Drew Gilpin Faust: "Missing in Action: Naming the Dead in the American Civil War"

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Bliss Carnochan Visitor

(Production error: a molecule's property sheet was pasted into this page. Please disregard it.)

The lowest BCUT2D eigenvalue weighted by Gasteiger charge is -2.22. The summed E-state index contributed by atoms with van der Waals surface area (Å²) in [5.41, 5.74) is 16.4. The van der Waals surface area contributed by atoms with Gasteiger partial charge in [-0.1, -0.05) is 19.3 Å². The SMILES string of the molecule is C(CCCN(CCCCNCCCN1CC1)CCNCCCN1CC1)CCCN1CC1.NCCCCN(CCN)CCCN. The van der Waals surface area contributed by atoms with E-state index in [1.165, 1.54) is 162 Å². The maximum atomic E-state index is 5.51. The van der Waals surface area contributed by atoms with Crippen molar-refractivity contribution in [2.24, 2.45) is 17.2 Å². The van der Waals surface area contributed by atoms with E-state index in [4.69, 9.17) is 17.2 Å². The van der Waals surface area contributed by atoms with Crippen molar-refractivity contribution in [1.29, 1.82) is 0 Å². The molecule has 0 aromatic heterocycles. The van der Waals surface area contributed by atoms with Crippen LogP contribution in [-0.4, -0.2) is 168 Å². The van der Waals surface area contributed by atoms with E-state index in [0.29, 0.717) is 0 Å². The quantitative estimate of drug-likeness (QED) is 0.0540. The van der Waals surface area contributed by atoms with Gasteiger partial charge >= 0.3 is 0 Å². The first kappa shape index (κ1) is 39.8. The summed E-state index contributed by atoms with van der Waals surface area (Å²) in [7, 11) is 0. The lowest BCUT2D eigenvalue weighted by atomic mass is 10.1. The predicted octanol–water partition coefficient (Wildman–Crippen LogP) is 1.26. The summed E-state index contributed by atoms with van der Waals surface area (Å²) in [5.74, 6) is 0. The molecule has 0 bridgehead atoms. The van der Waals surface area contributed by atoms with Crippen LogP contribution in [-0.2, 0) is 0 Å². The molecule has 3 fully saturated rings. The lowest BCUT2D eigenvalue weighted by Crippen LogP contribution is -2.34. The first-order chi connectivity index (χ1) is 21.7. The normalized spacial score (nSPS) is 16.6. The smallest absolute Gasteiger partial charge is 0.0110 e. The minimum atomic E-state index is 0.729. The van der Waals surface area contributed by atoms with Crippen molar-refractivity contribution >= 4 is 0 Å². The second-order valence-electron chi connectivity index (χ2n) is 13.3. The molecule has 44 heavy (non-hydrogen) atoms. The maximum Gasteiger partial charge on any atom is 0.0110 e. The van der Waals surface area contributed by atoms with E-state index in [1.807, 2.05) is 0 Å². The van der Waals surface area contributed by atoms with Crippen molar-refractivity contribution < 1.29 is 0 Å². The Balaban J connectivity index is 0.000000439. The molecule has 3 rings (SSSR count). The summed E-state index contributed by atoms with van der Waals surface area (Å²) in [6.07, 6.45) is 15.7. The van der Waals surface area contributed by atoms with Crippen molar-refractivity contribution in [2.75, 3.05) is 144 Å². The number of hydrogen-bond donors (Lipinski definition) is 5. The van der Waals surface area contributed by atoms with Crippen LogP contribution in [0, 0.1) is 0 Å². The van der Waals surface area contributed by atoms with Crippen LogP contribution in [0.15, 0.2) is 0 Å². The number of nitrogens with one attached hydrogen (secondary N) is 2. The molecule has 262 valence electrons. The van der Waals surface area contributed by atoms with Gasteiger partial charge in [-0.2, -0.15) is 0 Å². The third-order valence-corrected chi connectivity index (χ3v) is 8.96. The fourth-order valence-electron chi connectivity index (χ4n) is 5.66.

Historian Drew Gilpin Faust of Harvard University outlined the terrible strains placed upon Civil War Soldiers and their families by a kind of warfare that generated mass casualties and often prevented the fulfillment of a perceived cultural need for individuals to experience a "Good Death" in the intimacy of their own homes. Instead many surviving family members were haunted by the idea that their loved ones died as "stranger[s] in a strange land" and dying soldiers were often found holding pictures or family momentos that stood in place of this intimate witnessing of death. Faust argued that we need to attend to this "Ars Moriendi" and its resonant effects in the aftermath of the war if we are to fully understand the nation's attempt to materialize Union and Confederate dead and our own deeply-rooted perception of the War as an "elegiac" moment in American history.